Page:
The exhibit is a serious of columns, which you pass from right to left. The penultimate column is to illustrate the idea of ice, and you’re invited by a palm shape to put your palm to the column (which is indeed cold). The interesting thing is the final column, which is meant to illustrate gravity somehow (it was broken yesterday, so I don’t know how it is supposed to do this). Notice how the metal around the IVY of gravity is worn away. None of the other columns had this. Obviously hundreds of visitors a day are drawn to this exhibit, press their palms to the ICE column and then go on to touch, in exactly the same way, the GRAVITY column even though this isn’t part of the way they are supposed to interact with the exhibit.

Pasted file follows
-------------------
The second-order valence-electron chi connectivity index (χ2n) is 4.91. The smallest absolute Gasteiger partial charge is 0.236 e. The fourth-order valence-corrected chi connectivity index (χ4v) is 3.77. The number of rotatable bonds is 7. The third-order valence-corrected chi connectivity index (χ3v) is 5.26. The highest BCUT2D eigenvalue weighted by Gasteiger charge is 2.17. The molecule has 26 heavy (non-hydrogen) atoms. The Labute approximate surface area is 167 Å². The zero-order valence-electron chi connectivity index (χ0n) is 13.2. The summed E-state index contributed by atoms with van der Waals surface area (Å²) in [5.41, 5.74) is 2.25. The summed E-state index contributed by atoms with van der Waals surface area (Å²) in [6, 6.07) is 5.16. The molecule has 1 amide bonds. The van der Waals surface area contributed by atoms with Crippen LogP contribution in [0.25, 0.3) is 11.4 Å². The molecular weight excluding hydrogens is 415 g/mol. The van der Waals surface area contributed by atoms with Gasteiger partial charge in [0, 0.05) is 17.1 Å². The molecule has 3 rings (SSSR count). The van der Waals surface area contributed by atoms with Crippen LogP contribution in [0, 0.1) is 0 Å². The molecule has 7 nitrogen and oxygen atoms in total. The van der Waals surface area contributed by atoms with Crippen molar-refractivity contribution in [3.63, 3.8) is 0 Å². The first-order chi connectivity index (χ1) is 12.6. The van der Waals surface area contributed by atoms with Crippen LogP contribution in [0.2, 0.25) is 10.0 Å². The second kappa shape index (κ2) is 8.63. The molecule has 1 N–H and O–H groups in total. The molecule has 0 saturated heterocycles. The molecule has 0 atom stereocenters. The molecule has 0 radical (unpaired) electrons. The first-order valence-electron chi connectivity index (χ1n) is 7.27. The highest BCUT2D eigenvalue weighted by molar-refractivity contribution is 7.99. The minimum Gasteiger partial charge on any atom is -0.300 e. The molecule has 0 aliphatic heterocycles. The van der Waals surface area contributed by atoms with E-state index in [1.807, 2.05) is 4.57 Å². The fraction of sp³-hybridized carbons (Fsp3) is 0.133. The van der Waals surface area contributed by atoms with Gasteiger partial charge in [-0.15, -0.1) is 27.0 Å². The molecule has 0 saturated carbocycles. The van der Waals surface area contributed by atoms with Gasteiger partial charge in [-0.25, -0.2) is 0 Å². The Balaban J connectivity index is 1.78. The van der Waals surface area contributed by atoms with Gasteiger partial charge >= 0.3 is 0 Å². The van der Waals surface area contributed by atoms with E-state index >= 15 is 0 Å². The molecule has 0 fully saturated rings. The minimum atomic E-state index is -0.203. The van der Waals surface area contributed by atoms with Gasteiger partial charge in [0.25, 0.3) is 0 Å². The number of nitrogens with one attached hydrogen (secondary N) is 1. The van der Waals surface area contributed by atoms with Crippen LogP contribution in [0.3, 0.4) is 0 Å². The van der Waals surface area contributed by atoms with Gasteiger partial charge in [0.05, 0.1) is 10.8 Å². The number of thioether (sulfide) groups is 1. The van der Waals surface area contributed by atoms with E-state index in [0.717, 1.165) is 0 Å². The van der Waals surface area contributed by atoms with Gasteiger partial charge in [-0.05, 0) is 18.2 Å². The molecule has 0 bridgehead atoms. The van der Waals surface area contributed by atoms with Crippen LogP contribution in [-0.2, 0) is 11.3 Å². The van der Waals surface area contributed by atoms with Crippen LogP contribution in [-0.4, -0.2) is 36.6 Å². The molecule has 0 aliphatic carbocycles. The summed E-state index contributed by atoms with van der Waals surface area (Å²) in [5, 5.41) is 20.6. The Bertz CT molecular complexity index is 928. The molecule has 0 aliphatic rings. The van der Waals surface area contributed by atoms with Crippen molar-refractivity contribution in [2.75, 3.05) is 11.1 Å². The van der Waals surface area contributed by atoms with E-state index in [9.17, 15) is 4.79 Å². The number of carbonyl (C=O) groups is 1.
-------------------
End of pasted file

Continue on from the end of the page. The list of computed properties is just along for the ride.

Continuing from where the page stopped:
Psychologists know that what people have done before is the best predictor of what they will do in the future. Whole industries are devoted to helping us establish, or break, habits. This exhibit on geological forces illustrates how easily some behavioural precedents can be set. We love touching things, and although we aren’t meant to, permission to do it once is all that is required to set off an immediate repetition of the behaviour.